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Spartan

Will Charleston remove its height restrictions?

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I just edited this article that was in the Charleston Post and Courier... link at the bottom.

I think that it would be a good idea to loosen the height restrictions in Charleston. a few tall buildings won't ruin its charm. It might even make sore some prime real estate and draw some residences back downtown. Even preventing an ungly box is reason enough to pass this ordinace.

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The city's height ordinance also sets minimum heights for buildings, usually 25 or 30 feet.

So far, in the 26 years since it took effect, those limits have never been an issue.

In 1968, Congress created a national flood insurance program because taxpayers were paying ever larger sums to flooding victims. To minimize future damages, the lawmakers required new buildings be built so many feet above sea level.

Proposed changes in Charleston's height ordinance would avoid new buildings with flat, boxy roofs, such as this office building at King and Queen streets.

It's a potential recipe for bland boxes, new buildings that offer little to pedestrians along the street and which have flat, boring rooflines.

Maher, Planning Director Yvonne Fortenberry and Zoning Administrator Lee Batchelder have been rethinking the city's height rules in a few places, especially in the city's most flood-prone areas -- areas where the federal government doesn't allow any occupied space on the ground floor because of the potential for a hurricane surge.

And they've come up with some proposed changes that they're taking before the city's Planning Commission on May 19.

The biggest change would be a new height zone in the area south of Charlotte Street, east of East Bay Street and north of Society Street, excluding Union Pier.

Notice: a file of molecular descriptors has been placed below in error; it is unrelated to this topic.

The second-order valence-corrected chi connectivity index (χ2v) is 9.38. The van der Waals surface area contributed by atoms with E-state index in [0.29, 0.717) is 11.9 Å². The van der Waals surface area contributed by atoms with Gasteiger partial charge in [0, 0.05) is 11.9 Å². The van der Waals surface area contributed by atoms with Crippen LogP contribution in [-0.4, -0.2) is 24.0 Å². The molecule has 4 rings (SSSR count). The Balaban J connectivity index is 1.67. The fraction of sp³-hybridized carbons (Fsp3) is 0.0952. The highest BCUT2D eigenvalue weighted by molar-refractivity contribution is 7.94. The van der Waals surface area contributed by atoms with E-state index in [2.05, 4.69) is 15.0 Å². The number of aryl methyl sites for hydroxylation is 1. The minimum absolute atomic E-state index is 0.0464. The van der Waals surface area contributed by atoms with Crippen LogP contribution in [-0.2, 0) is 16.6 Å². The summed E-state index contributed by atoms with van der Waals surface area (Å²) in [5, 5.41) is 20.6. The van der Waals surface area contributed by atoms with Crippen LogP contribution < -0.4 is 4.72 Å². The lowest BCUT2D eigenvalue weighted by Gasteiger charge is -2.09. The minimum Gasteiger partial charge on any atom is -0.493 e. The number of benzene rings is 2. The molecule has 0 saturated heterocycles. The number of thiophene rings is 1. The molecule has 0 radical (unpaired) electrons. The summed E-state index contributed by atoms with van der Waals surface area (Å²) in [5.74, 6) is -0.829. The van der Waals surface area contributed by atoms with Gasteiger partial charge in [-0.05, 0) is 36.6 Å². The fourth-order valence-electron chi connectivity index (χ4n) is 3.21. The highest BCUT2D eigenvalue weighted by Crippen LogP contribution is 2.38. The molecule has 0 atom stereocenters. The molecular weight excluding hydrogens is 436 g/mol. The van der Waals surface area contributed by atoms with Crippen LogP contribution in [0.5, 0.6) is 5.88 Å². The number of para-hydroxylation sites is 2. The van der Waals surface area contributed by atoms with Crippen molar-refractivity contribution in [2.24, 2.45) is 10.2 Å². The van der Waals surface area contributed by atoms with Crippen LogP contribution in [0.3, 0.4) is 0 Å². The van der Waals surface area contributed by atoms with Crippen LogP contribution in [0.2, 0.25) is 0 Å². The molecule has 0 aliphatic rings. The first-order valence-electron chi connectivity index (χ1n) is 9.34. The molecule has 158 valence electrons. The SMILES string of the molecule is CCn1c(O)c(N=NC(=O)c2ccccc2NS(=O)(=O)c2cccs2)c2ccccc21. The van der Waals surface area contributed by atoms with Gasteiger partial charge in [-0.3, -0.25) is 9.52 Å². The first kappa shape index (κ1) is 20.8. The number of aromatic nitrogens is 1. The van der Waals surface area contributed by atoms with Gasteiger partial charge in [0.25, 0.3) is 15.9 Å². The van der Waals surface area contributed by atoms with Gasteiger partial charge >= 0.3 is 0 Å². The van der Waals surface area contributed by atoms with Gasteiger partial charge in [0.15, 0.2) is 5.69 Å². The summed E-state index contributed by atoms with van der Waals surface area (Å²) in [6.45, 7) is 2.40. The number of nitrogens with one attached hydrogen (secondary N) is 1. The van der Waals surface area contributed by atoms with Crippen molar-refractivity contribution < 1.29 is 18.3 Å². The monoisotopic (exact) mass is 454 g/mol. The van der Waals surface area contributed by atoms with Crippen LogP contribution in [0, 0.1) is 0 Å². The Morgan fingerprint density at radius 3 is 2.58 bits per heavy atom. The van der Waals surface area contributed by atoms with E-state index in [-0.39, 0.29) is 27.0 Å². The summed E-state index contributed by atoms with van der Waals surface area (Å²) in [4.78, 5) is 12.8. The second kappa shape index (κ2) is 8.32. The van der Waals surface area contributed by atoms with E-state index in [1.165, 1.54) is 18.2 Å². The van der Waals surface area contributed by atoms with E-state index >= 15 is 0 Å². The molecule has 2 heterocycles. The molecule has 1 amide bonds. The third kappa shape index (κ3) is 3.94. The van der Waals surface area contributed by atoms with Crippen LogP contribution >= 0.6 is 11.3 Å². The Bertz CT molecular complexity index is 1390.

The height limit in this area is either 50 or 55 feet, depending upon location. The proposed change would allow parts -- but no more than 25 percent -- of a building to extend up as high as 70 feet.

That height would only be allowed if architects included a lobby space, building stoops, outdoor dining areas, gardens, or even temporary markets on the ground floor, the area in the prime flood zone (which makes it off limits for retail, residential, office or most any other use).

For every square foot that supports life on the street, architects could design an equal number of square feet above the 55-foot limit. At least 75 percent of the building would have to remain at 55 feet or less.

"If we don't find a solution toward activating the ground floor, it's going to have only parking," Maher says. Still, the benefit of developing part of the roof area will help offset any added investment on the ground.

"The extra space up on the roof is prime leaseable space," Maher says. "The architecture will go on the roof. They'll go in to make it a significant element, not just a mechanical screen."

The stakes are high. The area included in this new height district is one of downtown's prime redevelopment sites; and if the district is well received, the city could extend it, or something similar, to the 60 acres of Union Pier, once it is ready for redevelopment.

The city also is looking at other changes to reduce the allowable height along sections of the commercial district roughly between Calhoun, St. Philip, Meeting and Queen streets from 100 feet to a maximum of 80 feet, or in some cases, only 55 feet. And it's looking at a change that would allow 55-foot-tall buildings, up from 50 feet now, along Calhoun between Meeting and East Bay streets.

http://www.charleston.net/stories/051004/beh_10archcol.shtml

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I don't see why this should be problem. Even 100' high buildings, in certain areas, won't harm the character of the city. The most important thing is to force developers to design quality exterior facades on this projects.

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That is true but I think that if the projects that are built are too large for the surrounding area, it will damage the charm of the city. It would be best if they could reach a compromised height.

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After visiting the city, I believe the city will be fine raising the height restriction to at least 200' North of Calhoun St and West of King Street. Also raising getting rid of the restriction in the areas north of US 17 would be fine also, as well as spur new dense development to these struggling areas north of the restored historic district.

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I guess now that I look at some of the pictures of the area, I think in some areas it would be okay. I just don't want to see a city so beautiful as that to be ruined.

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